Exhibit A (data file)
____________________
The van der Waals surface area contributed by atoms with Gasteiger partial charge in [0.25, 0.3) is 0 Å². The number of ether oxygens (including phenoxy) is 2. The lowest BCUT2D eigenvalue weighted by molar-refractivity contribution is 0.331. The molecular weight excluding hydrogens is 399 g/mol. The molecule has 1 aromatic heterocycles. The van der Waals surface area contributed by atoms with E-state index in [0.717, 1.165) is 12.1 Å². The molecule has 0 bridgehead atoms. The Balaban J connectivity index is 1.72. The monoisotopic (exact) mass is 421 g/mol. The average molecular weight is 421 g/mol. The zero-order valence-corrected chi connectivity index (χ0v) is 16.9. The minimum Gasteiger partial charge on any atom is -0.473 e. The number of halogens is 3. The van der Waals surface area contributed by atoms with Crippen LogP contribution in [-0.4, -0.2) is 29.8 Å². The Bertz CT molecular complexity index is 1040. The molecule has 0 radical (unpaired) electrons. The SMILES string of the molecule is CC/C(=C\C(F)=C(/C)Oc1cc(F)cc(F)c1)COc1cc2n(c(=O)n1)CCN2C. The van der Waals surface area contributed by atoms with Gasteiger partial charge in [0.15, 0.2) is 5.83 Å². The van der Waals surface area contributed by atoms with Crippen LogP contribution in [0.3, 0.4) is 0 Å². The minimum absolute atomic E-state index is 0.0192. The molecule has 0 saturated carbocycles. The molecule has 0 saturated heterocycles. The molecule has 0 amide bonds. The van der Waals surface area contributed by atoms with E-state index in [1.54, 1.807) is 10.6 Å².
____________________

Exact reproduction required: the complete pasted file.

The van der Waals surface area contributed by atoms with Gasteiger partial charge in [0.25, 0.3) is 0 Å². The number of ether oxygens (including phenoxy) is 2. The lowest BCUT2D eigenvalue weighted by molar-refractivity contribution is 0.331. The molecular weight excluding hydrogens is 399 g/mol. The molecule has 1 aromatic heterocycles. The van der Waals surface area contributed by atoms with E-state index in [0.717, 1.165) is 12.1 Å². The molecule has 0 bridgehead atoms. The Balaban J connectivity index is 1.72. The monoisotopic (exact) mass is 421 g/mol. The average molecular weight is 421 g/mol. The zero-order valence-corrected chi connectivity index (χ0v) is 16.9. The minimum Gasteiger partial charge on any atom is -0.473 e. The number of halogens is 3. The van der Waals surface area contributed by atoms with Crippen LogP contribution in [-0.4, -0.2) is 29.8 Å². The Bertz CT molecular complexity index is 1040. The molecule has 0 radical (unpaired) electrons. The SMILES string of the molecule is CC/C(=C\C(F)=C(/C)Oc1cc(F)cc(F)c1)COc1cc2n(c(=O)n1)CCN2C. The van der Waals surface area contributed by atoms with Gasteiger partial charge in [0.15, 0.2) is 5.83 Å². The van der Waals surface area contributed by atoms with Crippen LogP contribution in [0.3, 0.4) is 0 Å². The minimum absolute atomic E-state index is 0.0192. The molecule has 0 saturated carbocycles. The molecule has 0 saturated heterocycles. The molecule has 0 amide bonds. The van der Waals surface area contributed by atoms with E-state index in [1.54, 1.807) is 10.6 Å².